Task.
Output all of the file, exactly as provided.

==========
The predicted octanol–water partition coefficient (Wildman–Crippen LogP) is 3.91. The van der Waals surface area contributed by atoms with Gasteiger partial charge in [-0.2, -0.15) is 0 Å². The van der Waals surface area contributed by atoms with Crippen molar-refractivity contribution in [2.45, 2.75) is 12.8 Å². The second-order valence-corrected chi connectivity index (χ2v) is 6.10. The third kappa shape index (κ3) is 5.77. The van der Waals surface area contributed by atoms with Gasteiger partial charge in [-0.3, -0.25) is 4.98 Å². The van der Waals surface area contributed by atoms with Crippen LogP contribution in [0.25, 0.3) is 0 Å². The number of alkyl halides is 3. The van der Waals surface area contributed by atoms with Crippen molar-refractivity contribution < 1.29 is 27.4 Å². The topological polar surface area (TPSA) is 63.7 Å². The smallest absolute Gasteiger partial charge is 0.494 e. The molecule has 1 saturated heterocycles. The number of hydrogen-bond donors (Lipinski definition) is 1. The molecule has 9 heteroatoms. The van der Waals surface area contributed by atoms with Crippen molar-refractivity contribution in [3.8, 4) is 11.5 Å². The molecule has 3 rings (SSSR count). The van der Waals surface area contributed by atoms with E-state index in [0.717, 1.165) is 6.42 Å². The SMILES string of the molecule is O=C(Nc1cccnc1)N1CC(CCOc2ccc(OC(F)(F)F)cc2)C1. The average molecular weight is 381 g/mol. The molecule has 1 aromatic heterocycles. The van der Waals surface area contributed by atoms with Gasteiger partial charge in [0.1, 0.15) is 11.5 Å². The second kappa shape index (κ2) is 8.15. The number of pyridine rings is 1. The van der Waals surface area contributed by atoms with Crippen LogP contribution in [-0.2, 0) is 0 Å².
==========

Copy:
The predicted octanol–water partition coefficient (Wildman–Crippen LogP) is 3.91. The van der Waals surface area contributed by atoms with Gasteiger partial charge in [-0.2, -0.15) is 0 Å². The van der Waals surface area contributed by atoms with Crippen molar-refractivity contribution in [2.45, 2.75) is 12.8 Å². The second-order valence-corrected chi connectivity index (χ2v) is 6.10. The third kappa shape index (κ3) is 5.77. The van der Waals surface area contributed by atoms with Gasteiger partial charge in [-0.3, -0.25) is 4.98 Å². The van der Waals surface area contributed by atoms with Crippen LogP contribution in [0.25, 0.3) is 0 Å². The number of alkyl halides is 3. The van der Waals surface area contributed by atoms with Crippen molar-refractivity contribution < 1.29 is 27.4 Å². The topological polar surface area (TPSA) is 63.7 Å². The smallest absolute Gasteiger partial charge is 0.494 e. The molecule has 1 saturated heterocycles. The number of hydrogen-bond donors (Lipinski definition) is 1. The molecule has 9 heteroatoms. The van der Waals surface area contributed by atoms with Crippen molar-refractivity contribution in [3.8, 4) is 11.5 Å². The molecule has 3 rings (SSSR count). The van der Waals surface area contributed by atoms with E-state index in [0.717, 1.165) is 6.42 Å². The SMILES string of the molecule is O=C(Nc1cccnc1)N1CC(CCOc2ccc(OC(F)(F)F)cc2)C1. The average molecular weight is 381 g/mol. The molecule has 1 aromatic heterocycles. The van der Waals surface area contributed by atoms with Gasteiger partial charge in [0.1, 0.15) is 11.5 Å². The second kappa shape index (κ2) is 8.15. The number of pyridine rings is 1. The van der Waals surface area contributed by atoms with Crippen LogP contribution in [-0.2, 0) is 0 Å².